The Global Mangrove Alliance is thrilled to release an important new update of the Global Mangrove Watch platform, absolutely crucial for conservationists, restoration, researchers, investors, and scientists. With these new functionalities, the Global Mangrove Watch levels up the most comprehensive, reliable, and up-to-date scientific information currently available on global mangrove extent and status across the planet.
The updates include:
- A news section: The latest news about mangroves, updates from the GMA, and mangrove protection and restoration initiatives.
- Information about coastal protection: the socioeconomic benefits provided by mangroves in preventing damage from storms.
- The global distribution of mangrove tree species by country.
- The Number of mangrove species in each country, combined with their IUCN Red List status.
- The area and proportion of mangroves in protected areas per country.
- The Primary drivers of mangrove loss between 2000–2016 and the percentage of lost mangroves that can be attributed to each loss driver, by country.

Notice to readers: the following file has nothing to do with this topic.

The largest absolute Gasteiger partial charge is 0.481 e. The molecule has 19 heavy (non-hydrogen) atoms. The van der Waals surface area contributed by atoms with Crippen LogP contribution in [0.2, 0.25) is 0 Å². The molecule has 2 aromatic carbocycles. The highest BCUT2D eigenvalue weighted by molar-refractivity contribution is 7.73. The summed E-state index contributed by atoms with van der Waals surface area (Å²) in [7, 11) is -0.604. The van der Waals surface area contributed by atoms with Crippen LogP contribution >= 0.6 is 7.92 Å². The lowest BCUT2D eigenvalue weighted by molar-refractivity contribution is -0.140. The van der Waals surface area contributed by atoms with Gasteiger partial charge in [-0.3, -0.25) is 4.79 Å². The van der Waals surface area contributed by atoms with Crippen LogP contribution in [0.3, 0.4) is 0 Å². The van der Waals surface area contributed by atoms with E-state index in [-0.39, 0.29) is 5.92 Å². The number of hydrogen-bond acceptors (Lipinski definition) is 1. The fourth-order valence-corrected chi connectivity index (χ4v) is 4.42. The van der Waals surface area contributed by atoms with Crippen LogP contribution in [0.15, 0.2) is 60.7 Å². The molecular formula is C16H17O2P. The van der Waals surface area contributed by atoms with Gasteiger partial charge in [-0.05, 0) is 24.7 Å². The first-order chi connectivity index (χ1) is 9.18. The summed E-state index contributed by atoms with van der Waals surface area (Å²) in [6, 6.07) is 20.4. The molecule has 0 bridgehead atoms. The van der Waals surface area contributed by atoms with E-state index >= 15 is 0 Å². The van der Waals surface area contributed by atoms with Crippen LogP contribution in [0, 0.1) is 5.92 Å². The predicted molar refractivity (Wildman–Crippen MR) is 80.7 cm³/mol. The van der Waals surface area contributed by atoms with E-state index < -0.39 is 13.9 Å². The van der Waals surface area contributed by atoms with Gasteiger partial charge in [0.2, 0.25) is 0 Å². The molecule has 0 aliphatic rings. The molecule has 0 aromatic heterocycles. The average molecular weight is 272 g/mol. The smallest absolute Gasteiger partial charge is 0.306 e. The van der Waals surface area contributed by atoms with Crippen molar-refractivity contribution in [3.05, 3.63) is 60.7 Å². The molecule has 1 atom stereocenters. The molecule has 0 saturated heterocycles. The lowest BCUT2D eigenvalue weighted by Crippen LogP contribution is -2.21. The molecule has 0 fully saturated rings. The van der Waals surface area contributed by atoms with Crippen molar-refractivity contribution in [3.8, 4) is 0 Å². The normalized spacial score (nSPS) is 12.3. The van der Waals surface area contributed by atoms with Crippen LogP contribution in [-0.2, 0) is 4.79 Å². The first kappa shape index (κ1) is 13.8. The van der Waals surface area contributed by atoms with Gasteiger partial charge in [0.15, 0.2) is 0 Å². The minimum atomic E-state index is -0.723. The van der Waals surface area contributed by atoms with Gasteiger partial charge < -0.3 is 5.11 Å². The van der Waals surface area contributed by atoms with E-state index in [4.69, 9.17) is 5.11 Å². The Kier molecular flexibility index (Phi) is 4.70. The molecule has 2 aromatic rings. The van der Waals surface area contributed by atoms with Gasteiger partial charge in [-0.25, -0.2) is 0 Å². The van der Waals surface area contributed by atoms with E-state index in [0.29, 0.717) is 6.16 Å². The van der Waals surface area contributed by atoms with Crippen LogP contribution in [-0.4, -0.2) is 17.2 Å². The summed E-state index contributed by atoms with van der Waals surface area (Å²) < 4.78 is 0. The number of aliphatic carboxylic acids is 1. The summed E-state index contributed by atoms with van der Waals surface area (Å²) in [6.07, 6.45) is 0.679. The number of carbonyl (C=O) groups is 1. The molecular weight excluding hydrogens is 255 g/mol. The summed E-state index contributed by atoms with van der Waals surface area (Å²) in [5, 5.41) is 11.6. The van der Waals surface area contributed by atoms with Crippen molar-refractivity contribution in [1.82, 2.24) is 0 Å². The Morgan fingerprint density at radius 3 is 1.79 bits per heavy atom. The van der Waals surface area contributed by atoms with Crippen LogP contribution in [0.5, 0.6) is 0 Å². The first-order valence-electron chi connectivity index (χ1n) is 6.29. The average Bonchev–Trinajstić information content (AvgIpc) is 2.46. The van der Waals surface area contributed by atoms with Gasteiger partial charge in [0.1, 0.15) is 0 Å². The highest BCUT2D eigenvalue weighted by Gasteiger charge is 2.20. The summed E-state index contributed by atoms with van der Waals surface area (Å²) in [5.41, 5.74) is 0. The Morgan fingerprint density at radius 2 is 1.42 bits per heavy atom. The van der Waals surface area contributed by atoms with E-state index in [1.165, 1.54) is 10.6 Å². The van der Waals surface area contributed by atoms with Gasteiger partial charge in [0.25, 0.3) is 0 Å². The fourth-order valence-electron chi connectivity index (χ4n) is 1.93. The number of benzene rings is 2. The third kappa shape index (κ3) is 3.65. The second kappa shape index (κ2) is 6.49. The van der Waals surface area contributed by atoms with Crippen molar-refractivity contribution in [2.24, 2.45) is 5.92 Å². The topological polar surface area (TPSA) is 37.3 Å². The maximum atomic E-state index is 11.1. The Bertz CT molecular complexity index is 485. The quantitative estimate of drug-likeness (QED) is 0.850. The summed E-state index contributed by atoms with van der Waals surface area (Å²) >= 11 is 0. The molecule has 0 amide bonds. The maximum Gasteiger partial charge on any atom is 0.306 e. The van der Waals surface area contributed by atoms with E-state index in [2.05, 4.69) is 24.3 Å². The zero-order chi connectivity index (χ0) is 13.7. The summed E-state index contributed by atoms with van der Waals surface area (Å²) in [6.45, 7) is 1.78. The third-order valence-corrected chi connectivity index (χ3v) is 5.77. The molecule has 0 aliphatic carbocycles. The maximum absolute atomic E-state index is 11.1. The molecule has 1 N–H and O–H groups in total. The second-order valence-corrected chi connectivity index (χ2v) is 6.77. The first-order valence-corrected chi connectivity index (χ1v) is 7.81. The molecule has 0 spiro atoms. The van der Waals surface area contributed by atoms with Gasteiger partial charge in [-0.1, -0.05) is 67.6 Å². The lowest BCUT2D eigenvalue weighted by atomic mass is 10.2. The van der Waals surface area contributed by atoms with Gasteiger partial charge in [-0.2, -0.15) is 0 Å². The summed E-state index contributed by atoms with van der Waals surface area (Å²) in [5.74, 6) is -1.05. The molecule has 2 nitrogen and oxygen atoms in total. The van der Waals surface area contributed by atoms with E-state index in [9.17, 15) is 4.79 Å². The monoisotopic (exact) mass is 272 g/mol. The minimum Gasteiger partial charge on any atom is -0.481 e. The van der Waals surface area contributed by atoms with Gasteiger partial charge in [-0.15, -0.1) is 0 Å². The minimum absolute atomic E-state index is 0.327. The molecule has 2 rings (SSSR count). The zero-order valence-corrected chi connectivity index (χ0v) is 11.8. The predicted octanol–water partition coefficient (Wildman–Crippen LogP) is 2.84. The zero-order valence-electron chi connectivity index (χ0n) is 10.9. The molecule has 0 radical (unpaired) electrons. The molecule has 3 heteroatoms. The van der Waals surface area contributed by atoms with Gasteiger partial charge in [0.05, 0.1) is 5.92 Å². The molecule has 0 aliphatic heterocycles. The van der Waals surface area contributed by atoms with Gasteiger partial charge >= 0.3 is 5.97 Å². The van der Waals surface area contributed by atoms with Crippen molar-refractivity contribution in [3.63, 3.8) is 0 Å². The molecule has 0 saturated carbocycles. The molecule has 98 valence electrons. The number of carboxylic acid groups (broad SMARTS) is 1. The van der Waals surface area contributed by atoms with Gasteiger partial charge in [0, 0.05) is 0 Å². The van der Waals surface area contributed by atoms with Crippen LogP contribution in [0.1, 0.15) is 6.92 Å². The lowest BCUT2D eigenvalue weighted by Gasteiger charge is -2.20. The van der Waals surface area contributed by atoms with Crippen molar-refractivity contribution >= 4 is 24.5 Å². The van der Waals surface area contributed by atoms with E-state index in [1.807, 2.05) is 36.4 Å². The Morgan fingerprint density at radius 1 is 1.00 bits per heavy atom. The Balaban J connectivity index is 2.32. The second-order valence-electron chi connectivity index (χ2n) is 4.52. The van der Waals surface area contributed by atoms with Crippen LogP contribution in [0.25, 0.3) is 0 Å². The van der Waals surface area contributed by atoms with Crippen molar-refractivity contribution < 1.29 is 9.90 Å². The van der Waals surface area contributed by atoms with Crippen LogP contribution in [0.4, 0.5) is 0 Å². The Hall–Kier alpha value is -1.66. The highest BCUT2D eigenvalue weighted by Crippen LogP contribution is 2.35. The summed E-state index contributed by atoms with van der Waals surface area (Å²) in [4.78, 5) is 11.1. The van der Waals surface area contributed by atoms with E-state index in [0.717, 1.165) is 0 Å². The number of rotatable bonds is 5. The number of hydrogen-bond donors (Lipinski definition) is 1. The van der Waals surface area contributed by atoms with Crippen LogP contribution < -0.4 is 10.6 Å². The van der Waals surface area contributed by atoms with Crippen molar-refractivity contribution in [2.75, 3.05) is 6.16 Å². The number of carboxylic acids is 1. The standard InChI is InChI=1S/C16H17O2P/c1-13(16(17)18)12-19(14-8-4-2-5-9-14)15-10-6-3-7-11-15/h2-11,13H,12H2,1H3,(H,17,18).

- Geographical overlays showing the extent of other ecosystems typically found neighbouring mangroves (saltmarshes, coral reefs, tidal flats, tidal wetlands).
- High-resolution satellite background composites by month (sourced through Planet Labs NICFI program).
- A National Dashboard feature that allows users to view all the datasets that we have available for a country in one place and includes national and local maps and datasets for comparison
- An expansion of the loss alerts mechanism: to Guyana, Surinam, Ecuador, Mexico, French-Guinea, Bangladesh, Myanmar, Kalimantan and Sulawesi.
- Mangrove fisheries: Gives the fishing intensity amongst mangroves, measured in fisher days per year.
This is in addition to the existing functionalities. All of which can be found here.
Scaled-up mangrove action is urgently needed. We observe an overall net loss of 5,245 km2 of mangrove extent (3.4% of our planet’s mangroves) since 1996, though average losses over the last decade have fallen to 0.04% per year and there have been considerable gains in river mouths and deltas. The biggest loss occurred in Asia (2813 km2 or 4.6%), Africa (648 km2 or 2.2%), and the Pacific (524 km2 or 3.1%).
Restoration of losses that have occurred since 1996 could safeguard carbon in soil and aboveground biomass equivalent to 1.27 gigatons of CO₂. Mangroves also prevent more than $65 billion in property damages from storms and reduce flood risk to some 15 million people every year.
These updates will add to the fundamental tools necessary to ensure that our planet’s mangroves thrive for the benefit of people and nature.
Stay tuned for the latest information about mangrove extent and loss globally in October.